Last summer, I had a chance to attend the Sardinia Symposium 2019 together with other ESRs from NEW-MINE. The Sardinia Symposium is one of the largest conferences in the field of waste management and is held once in every two years. More than 650 participants from 55 countries attended this conference. In this conference, I presented my work on the gasification of Refuse Derived Fuel (RDF) obtained from the landfill mining project of NEW-MINE. I wrote a glimpse about my gasification work here. If you are a PhD students working on the field of waste management and treatment, I recommend you to attend this conference as you can meet many interesting people and there are many inspiring workshops you can join.
Among the workshops that I joined in the conference was a workshop about publishing a journal article. This workshop was delivered by the Editors-in-Chief of the Journal of Waste Management and Journal of Hazardous Materials, which are among the top journals in the areas of Environmental Science and Engineering. The workshop was impressive as you learn about the expectations and what the editors and reviewers are looking for.
In this short blog, I would like to share a few tips and tricks which could increase your chance of getting published. These are based on what I learned from the workshop and my own previous experience with the bumpy road towards publication. These tips might be useful for you when you are writing and publishing your articles, especially if you have just started your research career as a PhD student.
- Start writing the article when you start the research
You can start by writing the introduction and the method sections of your article before you start your experiment/research. Based on my own experience, writing the article at the beginning of our research helps keep our focus on achieving the specific objectives of our articles. In writing the method section, we are urged to describe the justification, relevance, and rationality of our methods. For example, satisfying reasons should be written to explain the use of particular temperatures, types of the sample that we use, sample preparation procedures, etc. If you can write a solid method section at the beginning of your research, it can help you in getting relevant data much faster and avoiding unnecessary experiments.
- Novelty, novelty, and novelty!
The editors want original and attractive papers for their journal. The novelty of your articles will be the very first thing that the editors evaluate. It will mainly decide whether your article will be rejected or going to the next review process by the assigned reviewers. Therefore, a solid introduction section, in which the novelty of your research is clearly explained, is very valuable.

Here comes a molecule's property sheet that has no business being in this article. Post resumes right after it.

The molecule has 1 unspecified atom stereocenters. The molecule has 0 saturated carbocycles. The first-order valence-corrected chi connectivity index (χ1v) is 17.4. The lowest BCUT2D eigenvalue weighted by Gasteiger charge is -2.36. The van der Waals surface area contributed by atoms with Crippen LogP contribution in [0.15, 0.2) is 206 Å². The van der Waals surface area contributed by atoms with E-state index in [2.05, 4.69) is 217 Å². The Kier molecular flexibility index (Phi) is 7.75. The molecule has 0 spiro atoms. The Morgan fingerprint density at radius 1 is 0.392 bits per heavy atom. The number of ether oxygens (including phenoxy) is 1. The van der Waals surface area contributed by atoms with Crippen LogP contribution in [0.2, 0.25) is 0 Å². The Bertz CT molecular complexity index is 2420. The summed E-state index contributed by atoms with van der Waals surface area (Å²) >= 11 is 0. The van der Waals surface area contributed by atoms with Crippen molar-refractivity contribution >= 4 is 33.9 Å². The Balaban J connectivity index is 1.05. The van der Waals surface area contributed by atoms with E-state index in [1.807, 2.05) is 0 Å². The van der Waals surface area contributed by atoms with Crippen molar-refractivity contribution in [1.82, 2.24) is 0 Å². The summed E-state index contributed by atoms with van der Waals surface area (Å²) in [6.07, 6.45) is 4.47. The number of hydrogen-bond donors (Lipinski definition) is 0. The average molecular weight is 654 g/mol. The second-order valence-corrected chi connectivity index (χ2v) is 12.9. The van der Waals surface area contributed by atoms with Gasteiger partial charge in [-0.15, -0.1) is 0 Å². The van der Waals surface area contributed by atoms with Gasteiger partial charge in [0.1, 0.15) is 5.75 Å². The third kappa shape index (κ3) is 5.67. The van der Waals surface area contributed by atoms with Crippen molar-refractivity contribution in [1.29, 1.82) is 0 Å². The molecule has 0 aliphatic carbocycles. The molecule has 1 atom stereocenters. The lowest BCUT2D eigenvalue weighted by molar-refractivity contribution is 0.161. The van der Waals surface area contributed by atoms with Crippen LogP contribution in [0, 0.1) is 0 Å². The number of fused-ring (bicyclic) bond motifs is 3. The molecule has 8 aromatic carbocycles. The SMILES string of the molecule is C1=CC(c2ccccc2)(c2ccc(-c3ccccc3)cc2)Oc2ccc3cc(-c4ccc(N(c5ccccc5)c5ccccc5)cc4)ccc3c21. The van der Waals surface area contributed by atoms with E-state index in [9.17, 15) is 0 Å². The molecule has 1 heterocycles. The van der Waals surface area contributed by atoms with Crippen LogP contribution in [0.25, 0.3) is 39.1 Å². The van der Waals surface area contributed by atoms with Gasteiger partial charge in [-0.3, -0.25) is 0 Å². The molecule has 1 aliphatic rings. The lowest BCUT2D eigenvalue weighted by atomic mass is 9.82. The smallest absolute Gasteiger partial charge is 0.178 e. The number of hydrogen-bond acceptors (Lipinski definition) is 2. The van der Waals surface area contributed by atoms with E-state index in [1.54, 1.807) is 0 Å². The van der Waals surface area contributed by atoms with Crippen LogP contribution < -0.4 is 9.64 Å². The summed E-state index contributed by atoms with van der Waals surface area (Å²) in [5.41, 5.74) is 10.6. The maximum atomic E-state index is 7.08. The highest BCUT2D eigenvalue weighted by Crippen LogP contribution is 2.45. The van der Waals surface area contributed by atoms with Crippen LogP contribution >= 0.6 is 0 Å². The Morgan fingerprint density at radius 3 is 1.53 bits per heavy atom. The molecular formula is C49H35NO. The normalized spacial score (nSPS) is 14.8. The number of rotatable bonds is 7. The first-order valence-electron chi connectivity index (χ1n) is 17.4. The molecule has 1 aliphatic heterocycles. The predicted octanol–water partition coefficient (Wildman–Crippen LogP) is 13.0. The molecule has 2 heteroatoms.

The editors explained that the following examples would usually be rejected by their journals:
- a simple case study without any new methodological consideration,
- a paper that is very similar to the previous publication, with only changed employed materials, analyzed sites, etc., or
- an article that reports the environmental analysis and monitoring of specific geographic areas without presenting new insights.
- Be careful with plagiarism
I am sure that you will not take a lazy route and just plagiarize other papers. However, when you write your articles, you should be careful not to have too high similarity level with the existing literature. Most of the reputable journals normally use iThenticate software to check the plagiarism/similarity level of the submitted manuscript. Different journals often demand different similarity levels. As I know, some journals managed by Elsevier normally demand that the manuscript should not have a similarity level above 35-40% throughout the whole manuscript and the reference list. Otherwise, the manuscript will be rejected by the desk reception. So, make sure that you do a proper paraphrasing when you cite other papers and keep the similarity level as low as possible.
- Ensure that your paper is up-to-date and in the right context
Your article must be written upon the most recent insights, in which all relevant international work has been taken into account.
- Write a good cover letter
A poor cover letter is a bad start. The cover letter should be clear and essential. It should briefly describe the framework of your research and the innovation of your work (e.g., what is new about your work, compared with the existing literature).
- Prepare your revised manuscript properly
If you are asked to revise your manuscript by the reviewers, make sure that you answer the reviewers’ comments at least as carefully as the manuscript. You should make sure that the editor is convinced that the comments are taken seriously, and it is easy for the editor to review your answer. Sometimes, it is OK to disagree with the reviewer’s comment, but be respectful and careful.
Thanks for reading and good luck with your article!
About the author
Ilman is our ESR 5. He originally comes from Indonesia and currently lives in Stockholm, Sweden. Before moving to Sweden, he lived in Tokyo to pursue a master degree in the field of solid fuel thermochemical conversion. His current research at KTH Royal Institute of Technology focuses on the plasma-based gasification process to convert RDF from landfill into gaseous fuel. You can contact him at: firstname.lastname@example.org.